Will Plastic Outweigh Fish in the Ocean by 2050? Not If We Can Help It!
A chilling statistic from a World Economic Forum Study has been widely shared: it claims that by 2050, the ocean's plastic weight will exceed that of fish. The frightening claim has garnered the attention of people all over, especially those concerned about our plastic crisis that want to reverse this prediction. But is it true? Do we really need to be concerned that our plastic crisis has or will get this far?
The data behind the prediction of more plastic in the ocean than fish
The estimates predicting plastic will outweigh ocean fish by 2050 are daunting. Nevertheless, we have the power to change the future. At PATH, we believe every individual and collective action can make a difference.
The prediction stems from staggering numbers. Over the past six decades, manufacturers have produced an astonishing 9.1 billion tons of plastic, with 90.5% of this amount never being recycled. Also factored into this stat is coastal waste. Coastal cities worldwide are home to 6.4 billion people, which generated 2.7 billion tons of garbage in 2010, of which 109 million tons was plastic waste within potential reach of the ocean.
A specific complexity of this calculation is gathering the actual number and weight of fish in the ocean. Fisheries management, the field that keeps track of fish stocks, is a complicated endeavor; imagine taking count of something that is often hidden and always moving. While estimates about the quantity and weight of fish in the ocean are possible, it is challenging to gauge its accuracy, making this calculation even more challenging.
Yet, despite these challenges, we should not view this prediction as an inevitable reality but as an opportunity to change our behaviors and reverse the trajectory.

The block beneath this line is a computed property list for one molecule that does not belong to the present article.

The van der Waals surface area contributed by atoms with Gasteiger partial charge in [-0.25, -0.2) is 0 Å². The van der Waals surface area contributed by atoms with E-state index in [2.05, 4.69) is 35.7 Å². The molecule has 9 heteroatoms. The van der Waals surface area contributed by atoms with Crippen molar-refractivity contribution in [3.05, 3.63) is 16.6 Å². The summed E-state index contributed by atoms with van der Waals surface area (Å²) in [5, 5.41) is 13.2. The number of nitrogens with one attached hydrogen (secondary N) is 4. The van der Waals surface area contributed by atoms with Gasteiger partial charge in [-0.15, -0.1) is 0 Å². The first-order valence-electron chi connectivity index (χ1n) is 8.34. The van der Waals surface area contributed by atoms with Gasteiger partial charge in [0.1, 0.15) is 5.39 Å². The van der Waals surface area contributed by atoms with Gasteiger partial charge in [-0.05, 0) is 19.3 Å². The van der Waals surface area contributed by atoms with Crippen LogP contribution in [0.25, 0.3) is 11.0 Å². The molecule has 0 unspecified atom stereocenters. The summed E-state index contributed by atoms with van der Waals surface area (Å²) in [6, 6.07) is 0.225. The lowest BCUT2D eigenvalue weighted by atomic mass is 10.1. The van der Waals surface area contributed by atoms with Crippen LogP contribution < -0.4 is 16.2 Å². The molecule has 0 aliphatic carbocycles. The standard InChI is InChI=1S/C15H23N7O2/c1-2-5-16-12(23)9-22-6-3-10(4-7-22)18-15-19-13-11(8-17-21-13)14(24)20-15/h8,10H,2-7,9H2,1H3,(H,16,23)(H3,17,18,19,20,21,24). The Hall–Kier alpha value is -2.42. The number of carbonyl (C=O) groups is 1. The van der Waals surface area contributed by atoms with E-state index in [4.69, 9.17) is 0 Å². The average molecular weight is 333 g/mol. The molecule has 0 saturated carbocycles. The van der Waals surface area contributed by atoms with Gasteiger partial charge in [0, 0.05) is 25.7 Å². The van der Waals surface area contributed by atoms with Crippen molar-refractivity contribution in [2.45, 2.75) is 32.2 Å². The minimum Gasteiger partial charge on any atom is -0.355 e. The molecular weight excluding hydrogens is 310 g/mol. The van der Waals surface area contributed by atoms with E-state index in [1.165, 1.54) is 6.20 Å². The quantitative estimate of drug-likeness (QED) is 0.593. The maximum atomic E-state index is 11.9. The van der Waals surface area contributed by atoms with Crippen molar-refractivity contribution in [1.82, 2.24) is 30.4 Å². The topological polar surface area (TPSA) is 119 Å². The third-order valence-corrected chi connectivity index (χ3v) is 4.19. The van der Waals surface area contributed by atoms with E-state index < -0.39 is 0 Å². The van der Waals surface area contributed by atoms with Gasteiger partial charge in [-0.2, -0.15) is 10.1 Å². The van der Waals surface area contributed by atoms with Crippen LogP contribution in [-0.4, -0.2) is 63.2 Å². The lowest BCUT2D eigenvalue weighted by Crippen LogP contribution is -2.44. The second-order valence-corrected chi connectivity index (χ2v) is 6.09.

Turning the Tide
In the Great Pacific Garbage Patch, the majority of debris originates from commonplace items such as plastic bags, bottle caps, plastic water bottles, and Styrofoam cups. These everyday items, designed for single-use, have ended up contributing to a colossal environmental problem.
However, we can make a significant difference by targeting the production and consumption of single-use plastics. PATH is on a mission to promote refilling and eliminate single-use plastic bottled water. Our vision is to transform the linear 'take-make-dispose' model into a circular economy that emphasizes 'reduce, reuse, and recycle.'
Rewriting the future requires a simple shift. It needs us to challenge the status quo and move towards more sustainable practices. The mere knowledge of the impending crisis won't suffice; we need to translate this awareness into action. That's why we are glad that the statistic about plastic and fish in the ocean has gained global attention – it has stirred conversations and heightened concern about our single-use plastic crisis.
But concern alone won't stop the predicted tide of plastic. That's why we advocate for action to shift the balance in favor of marine life. And it begins with the simple act of choosing to refill rather than buy new single-use plastic bottled water.
The shift to PATH is as immediate as you make it, that's because every refill counts. Every time you opt to refill, you prevent a piece of single-use plastic from potentially entering our oceans. Together, we can stem the tide of plastic pollution, one refill at a time.
So, will plastic outweigh fish in the ocean by 2050? Not if we can help it! The power to change these predictions for our oceans lies in our hands. Knowing these stats serves as a stark reminder that our actions matter. The prediction that plastic will outweigh fish in the ocean by 2050 is not a fate accomplished but a path we can choose to deviate from. With every refill, we take a step towards a sustainable future – a future where our oceans teem with life, not plastic.
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